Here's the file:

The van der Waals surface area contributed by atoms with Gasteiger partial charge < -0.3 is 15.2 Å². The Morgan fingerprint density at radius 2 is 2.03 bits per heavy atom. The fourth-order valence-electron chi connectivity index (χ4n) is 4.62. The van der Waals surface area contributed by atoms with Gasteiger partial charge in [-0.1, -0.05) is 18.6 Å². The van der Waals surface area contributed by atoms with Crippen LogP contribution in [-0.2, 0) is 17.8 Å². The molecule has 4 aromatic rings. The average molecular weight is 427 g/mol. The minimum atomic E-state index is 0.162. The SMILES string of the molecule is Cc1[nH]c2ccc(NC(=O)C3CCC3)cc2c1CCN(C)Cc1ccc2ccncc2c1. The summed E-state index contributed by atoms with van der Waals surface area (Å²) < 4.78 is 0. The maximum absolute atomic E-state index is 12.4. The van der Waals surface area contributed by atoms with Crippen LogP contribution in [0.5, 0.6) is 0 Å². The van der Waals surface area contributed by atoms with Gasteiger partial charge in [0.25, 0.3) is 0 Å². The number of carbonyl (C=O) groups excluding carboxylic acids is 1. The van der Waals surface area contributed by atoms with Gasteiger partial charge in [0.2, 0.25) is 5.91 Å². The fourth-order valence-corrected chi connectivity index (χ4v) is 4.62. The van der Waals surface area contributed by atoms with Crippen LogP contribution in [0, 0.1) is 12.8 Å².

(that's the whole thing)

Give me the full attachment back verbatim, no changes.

The van der Waals surface area contributed by atoms with Gasteiger partial charge < -0.3 is 15.2 Å². The Morgan fingerprint density at radius 2 is 2.03 bits per heavy atom. The fourth-order valence-electron chi connectivity index (χ4n) is 4.62. The van der Waals surface area contributed by atoms with Gasteiger partial charge in [-0.1, -0.05) is 18.6 Å². The van der Waals surface area contributed by atoms with Crippen LogP contribution in [-0.2, 0) is 17.8 Å². The molecule has 4 aromatic rings. The average molecular weight is 427 g/mol. The minimum atomic E-state index is 0.162. The SMILES string of the molecule is Cc1[nH]c2ccc(NC(=O)C3CCC3)cc2c1CCN(C)Cc1ccc2ccncc2c1. The summed E-state index contributed by atoms with van der Waals surface area (Å²) < 4.78 is 0. The maximum absolute atomic E-state index is 12.4. The van der Waals surface area contributed by atoms with Crippen LogP contribution in [0.5, 0.6) is 0 Å². The van der Waals surface area contributed by atoms with Gasteiger partial charge in [0.25, 0.3) is 0 Å². The number of carbonyl (C=O) groups excluding carboxylic acids is 1. The van der Waals surface area contributed by atoms with Gasteiger partial charge in [0.2, 0.25) is 5.91 Å². The fourth-order valence-corrected chi connectivity index (χ4v) is 4.62. The van der Waals surface area contributed by atoms with Crippen LogP contribution in [0, 0.1) is 12.8 Å².